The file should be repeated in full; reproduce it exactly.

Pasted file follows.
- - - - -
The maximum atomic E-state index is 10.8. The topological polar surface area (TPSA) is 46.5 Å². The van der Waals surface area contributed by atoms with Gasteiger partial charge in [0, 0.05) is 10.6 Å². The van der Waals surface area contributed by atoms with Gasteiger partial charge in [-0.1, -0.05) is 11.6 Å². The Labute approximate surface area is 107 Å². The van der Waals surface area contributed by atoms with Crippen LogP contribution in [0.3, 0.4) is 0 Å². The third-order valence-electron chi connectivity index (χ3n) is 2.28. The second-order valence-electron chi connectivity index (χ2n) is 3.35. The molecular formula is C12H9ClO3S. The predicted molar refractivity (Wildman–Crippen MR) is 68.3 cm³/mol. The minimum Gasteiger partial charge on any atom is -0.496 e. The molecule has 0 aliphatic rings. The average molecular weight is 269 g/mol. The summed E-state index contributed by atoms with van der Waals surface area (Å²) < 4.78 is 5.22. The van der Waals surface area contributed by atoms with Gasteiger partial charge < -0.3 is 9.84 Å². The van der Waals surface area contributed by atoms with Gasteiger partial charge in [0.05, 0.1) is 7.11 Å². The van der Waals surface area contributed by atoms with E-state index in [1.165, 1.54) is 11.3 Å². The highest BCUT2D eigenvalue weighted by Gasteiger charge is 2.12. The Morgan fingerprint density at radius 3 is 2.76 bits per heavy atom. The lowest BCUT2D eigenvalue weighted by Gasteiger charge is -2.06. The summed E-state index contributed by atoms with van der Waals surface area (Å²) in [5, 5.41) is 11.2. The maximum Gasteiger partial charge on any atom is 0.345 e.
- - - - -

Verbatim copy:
The maximum atomic E-state index is 10.8. The topological polar surface area (TPSA) is 46.5 Å². The van der Waals surface area contributed by atoms with Gasteiger partial charge in [0, 0.05) is 10.6 Å². The van der Waals surface area contributed by atoms with Gasteiger partial charge in [-0.1, -0.05) is 11.6 Å². The Labute approximate surface area is 107 Å². The van der Waals surface area contributed by atoms with Crippen LogP contribution in [0.3, 0.4) is 0 Å². The third-order valence-electron chi connectivity index (χ3n) is 2.28. The second-order valence-electron chi connectivity index (χ2n) is 3.35. The molecular formula is C12H9ClO3S. The predicted molar refractivity (Wildman–Crippen MR) is 68.3 cm³/mol. The minimum Gasteiger partial charge on any atom is -0.496 e. The molecule has 0 aliphatic rings. The average molecular weight is 269 g/mol. The summed E-state index contributed by atoms with van der Waals surface area (Å²) < 4.78 is 5.22. The van der Waals surface area contributed by atoms with Gasteiger partial charge < -0.3 is 9.84 Å². The van der Waals surface area contributed by atoms with Gasteiger partial charge in [0.05, 0.1) is 7.11 Å². The van der Waals surface area contributed by atoms with E-state index in [1.165, 1.54) is 11.3 Å². The highest BCUT2D eigenvalue weighted by Gasteiger charge is 2.12. The Morgan fingerprint density at radius 3 is 2.76 bits per heavy atom. The lowest BCUT2D eigenvalue weighted by Gasteiger charge is -2.06. The summed E-state index contributed by atoms with van der Waals surface area (Å²) in [5, 5.41) is 11.2. The maximum Gasteiger partial charge on any atom is 0.345 e.